November 6, 2008
An interesting point was raised in a past comment section by Huxbux, who questioned that the recently news-absorbing election wasn’t as unique as it has been perceived to have been.
This past election was in itself extremely fragile, but in my view held a surprising turnout as far as the political paths both campaigns took.
Previously I analyzed a surprisingly accurate quote in conclusion of both parties’ conventions, reading:
“The party that can’t lose [Dem.] has nominated a candidate that can’t win, and the party that can’t win [Rep.] has nominated a candidate that can’t lose.”
This quote’s accuracy, however, flows directly against reality. The McCain campaign was in its entirety a momentum stricken campaign with one weakness: the party and president it was overshadowed by. But what proved to be a more or less fatal flaw and now a strategic focal point, McCain essentially played away from his original advantage — and into the hands of Barack Obama, the Economy and George Bush — via a relentless blacklash attack campaign and an obvious disregarding of past political strategy with a PR boost as a running mate.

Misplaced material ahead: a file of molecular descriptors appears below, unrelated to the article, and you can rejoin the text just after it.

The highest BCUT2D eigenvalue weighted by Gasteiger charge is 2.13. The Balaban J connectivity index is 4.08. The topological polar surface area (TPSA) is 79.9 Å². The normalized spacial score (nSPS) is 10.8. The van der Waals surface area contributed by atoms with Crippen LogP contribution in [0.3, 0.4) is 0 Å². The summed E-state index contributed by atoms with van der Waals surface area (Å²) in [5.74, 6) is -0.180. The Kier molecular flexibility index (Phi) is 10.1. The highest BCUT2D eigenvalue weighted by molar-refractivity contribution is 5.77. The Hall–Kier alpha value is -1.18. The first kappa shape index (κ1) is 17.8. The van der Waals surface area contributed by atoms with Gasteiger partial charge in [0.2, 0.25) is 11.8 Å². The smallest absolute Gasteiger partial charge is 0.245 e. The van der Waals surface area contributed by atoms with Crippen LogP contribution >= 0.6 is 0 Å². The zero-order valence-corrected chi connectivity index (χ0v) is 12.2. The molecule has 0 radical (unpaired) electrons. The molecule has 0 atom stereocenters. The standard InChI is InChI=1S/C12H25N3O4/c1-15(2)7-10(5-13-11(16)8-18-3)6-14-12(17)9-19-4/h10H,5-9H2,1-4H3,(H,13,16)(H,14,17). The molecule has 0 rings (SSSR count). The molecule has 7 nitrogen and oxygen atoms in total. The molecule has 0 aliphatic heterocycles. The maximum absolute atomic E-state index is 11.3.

And this is precisely what game Barack Obama the political momentum he needed, and as it is said, the rest is history.
But in a completely different manner, I believe that the main reason Obama won is also the main reason that this historical election was indeed unique — Obama didn’t win purely on strategy, the most notable show of this being the youth.
In short, never before has one political figure been so extremely accepted by the youth and never before has such a political barrier been placed between the youth, but most impressively — never before have I personally felt such an urgent and strong vibe within my surrounding classmates and school on any issue.
I think that if studied from a less strategic standpoint, Obama has truly been a transcending figure across the United States, and the globe for that matter, but his and this past election’s uniqueness has been shown almost completely by the youth.